How is Mercury tidally locked if the ratio is not 1:1?

The reason that Mercury is not locked into a 1:1 spin orbit resonance is its eccentric orbit. In fact, the 3:2 resonance is the result of weak tides in conjunction with the orbital eccentricity. This ...
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  • 5,276
5 votes

How is Mercury tidally locked if the ratio is not 1:1?

The simple answer to your question is that Mercury is not tidally locked. You may have seen old books (before 1965) that said it was tidally locked, because it was once assumed to be so. Alternatively,...
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  • 2,525
5 votes
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Eventual outcome of tidal acceleration and deceleration

So that's question 1: Is it really possible for tidal acceleration to throw a satellite into space before the planet is tidally locked, and if so, does either objects' size impact it, or just ...
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  • 1,405
5 votes

Can a solar system exist where the second planet rotates fast, and the third planet is tidally locked to their star?

The tidal locking timescale depends on several factors: $$\tau_{lock} \approx \frac{0.4 \omega_0 a^5 m Q}{3 G M^2 k_2 r^3}$$ such as the initial spin rate $\omega_0$, the semimajor axis $a$, the mass $...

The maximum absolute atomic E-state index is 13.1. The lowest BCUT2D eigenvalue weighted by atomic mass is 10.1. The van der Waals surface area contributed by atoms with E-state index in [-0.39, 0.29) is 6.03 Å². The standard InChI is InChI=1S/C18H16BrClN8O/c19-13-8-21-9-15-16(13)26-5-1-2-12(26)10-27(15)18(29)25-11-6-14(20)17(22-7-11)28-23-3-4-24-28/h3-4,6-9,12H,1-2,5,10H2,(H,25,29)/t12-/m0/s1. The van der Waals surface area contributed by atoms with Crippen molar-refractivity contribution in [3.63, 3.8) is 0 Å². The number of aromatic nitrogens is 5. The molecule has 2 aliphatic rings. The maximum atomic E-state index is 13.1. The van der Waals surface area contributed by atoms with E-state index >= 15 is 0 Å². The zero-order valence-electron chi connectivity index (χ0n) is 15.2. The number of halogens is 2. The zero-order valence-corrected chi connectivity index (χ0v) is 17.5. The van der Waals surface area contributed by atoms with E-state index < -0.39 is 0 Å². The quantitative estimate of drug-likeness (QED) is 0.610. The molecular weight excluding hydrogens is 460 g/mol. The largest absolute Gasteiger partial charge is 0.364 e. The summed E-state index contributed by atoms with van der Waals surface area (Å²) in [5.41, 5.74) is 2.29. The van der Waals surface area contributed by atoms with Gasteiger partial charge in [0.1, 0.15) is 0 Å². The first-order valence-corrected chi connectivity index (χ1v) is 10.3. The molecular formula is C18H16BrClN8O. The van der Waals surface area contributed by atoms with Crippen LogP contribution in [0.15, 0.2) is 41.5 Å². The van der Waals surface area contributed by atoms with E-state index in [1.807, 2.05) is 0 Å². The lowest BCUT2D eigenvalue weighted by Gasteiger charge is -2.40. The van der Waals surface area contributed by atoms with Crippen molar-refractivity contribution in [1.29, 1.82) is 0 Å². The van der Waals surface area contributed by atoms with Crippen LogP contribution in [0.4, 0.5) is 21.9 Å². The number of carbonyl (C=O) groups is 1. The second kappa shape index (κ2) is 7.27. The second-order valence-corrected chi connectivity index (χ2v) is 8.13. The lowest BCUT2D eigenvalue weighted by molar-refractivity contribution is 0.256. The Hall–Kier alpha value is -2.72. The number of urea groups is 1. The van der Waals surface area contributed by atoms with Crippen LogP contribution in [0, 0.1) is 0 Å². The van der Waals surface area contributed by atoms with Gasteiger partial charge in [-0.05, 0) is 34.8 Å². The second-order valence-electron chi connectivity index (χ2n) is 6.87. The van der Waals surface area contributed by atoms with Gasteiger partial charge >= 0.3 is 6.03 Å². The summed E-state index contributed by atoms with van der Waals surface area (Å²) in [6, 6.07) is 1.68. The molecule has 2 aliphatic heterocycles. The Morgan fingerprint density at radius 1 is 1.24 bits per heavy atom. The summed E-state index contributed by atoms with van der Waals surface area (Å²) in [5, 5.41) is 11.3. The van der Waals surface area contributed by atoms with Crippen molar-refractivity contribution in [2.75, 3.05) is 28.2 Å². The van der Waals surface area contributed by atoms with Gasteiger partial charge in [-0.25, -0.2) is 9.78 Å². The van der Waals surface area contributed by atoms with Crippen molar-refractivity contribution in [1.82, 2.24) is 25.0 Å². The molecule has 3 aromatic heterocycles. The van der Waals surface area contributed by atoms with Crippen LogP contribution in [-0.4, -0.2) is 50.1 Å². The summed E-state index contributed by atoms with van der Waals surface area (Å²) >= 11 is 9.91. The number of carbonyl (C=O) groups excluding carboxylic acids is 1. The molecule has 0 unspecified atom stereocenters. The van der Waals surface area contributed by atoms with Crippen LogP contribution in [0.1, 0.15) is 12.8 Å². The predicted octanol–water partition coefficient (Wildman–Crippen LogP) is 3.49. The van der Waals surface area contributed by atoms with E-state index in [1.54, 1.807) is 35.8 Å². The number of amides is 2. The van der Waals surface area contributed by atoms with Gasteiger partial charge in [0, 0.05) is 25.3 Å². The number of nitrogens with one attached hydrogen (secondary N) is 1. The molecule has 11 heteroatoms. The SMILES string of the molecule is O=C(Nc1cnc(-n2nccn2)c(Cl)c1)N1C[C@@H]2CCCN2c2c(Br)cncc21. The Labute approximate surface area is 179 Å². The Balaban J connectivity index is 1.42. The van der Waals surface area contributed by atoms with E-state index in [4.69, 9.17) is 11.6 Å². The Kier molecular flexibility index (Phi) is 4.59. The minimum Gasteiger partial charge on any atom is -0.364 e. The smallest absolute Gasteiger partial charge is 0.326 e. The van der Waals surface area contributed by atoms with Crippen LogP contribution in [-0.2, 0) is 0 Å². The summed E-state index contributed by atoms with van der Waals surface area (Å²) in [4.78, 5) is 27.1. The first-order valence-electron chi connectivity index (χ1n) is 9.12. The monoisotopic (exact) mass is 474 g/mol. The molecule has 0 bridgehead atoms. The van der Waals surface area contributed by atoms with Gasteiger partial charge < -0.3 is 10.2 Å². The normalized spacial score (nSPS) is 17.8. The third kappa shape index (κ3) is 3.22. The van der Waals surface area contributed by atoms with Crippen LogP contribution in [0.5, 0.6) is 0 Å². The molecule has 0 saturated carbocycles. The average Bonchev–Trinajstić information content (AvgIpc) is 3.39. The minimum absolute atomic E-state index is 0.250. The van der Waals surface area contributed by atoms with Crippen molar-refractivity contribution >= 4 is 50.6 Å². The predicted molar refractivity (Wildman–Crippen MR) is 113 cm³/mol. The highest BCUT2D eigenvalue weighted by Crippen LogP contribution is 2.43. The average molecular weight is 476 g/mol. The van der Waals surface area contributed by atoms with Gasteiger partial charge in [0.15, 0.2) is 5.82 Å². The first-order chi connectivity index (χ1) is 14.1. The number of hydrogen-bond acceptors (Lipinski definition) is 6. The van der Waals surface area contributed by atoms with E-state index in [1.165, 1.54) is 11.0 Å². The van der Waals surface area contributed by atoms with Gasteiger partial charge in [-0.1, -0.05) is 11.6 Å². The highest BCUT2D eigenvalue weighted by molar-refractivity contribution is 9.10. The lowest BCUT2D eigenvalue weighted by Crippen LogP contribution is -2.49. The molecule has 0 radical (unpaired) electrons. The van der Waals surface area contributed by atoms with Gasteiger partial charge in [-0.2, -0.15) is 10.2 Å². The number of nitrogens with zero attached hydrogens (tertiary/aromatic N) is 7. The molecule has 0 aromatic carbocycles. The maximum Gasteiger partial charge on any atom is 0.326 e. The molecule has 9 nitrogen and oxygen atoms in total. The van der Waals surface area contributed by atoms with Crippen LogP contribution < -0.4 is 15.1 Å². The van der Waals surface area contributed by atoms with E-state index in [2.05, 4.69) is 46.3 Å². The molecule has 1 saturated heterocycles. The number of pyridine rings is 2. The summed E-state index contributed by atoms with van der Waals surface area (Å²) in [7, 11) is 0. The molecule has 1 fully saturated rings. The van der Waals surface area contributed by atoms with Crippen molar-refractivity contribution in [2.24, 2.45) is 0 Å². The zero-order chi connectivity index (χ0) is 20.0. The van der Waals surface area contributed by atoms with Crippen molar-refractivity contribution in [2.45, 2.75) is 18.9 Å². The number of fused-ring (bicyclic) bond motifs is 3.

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5 votes

Is the moon's revolution speed increasing or decreasing

From the cited article, The slowing of the speed of rotation of Earth also results in the increase in speed of revolution of moon around the Earth. I suspect that this is the statement that is ...
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5 votes
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Tidally locked, and yet spinning?

I think what you are envisioning is having one pole always pointed towards the primary star. So the planet would rotate about that pole, but then the direction of the pole would change over the course ...
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  • 2,525